Large-scale movements of government troops towards eastern Congo during the last week are raising fears of a renewed conflict in the war-torn country.

The details are sketchy, but analysts and diplomats in Kinshasa say that in the last week, the government has sent up to 10,000 soldiers toward Eastern Congo, in what has been described as an unprecedented build-up.

Military sources say civilian aircraft are being hired and, in some cases, commandeered, as soldiers are being flown to various locations in the east.

The army has refused to confirm the numbers, and says that there is nothing unusual about its operations. The army spokesman says the activities are a response to president Joseph Kabila's call for a general mobilization of soldiers following the recent violence in the country.

But there are concerns that that the move will heighten tensions, not only within Congo's fragile transitional government but also with neighboring Rwanda.

The dissident army officers who seized the lakeside town of Bukavu in eastern Congo early this month belong to RCD-Goma, a former rebel group that was backed by Rwanda during Congo's five-year war. The dissident soldiers withdrew from the town last week, but have threatened to return if their demands for protection of a local ethnic group are not met. The dissidents themselves were accused of attacks on civilians when they controlled the town.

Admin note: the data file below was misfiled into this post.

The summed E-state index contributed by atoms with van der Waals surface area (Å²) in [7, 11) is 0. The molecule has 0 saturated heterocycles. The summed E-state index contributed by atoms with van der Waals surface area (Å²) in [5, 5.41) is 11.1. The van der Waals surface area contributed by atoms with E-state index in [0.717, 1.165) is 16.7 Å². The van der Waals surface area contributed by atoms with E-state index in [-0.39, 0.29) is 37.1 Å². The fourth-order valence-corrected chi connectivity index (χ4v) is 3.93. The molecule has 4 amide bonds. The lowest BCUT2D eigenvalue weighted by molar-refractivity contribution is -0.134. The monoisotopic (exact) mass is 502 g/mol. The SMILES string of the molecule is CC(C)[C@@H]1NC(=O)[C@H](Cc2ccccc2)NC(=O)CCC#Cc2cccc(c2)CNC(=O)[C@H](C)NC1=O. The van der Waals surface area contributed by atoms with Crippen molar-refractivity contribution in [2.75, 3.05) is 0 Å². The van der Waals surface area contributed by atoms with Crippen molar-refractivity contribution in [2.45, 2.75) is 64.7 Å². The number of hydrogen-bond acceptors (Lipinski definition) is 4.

There are fears that the government's attempts to take control of the area could reignite the civil war.

The escalation is also further straining tensions between the Kinshasa government and the government in Kigali. Rwanda invaded Congo in 1996 and 1998, initially claiming it was pursuing Hutu rebels who were responsible for the 1994 genocide.

Although Rwanda officially withdrew its troops as part of a series of peace accords signed in 2002, Congo's president Joseph Kabila accuses Rwanda of supporting the dissident soldiers who took control of Bukavu this month.

And on Saturday, Rwanda's foreign minister accused Congo of mobilizing the Rwandan Hutu militias as part of preparations to invade.

Diplomatic efforts to find a peaceful resolution to the latest crisis are being made, both by regional bodies in Africa and by some western nations. But there are growing fears that in an atmosphere of deep mistrust eastern Congo could easily be plunged back into war.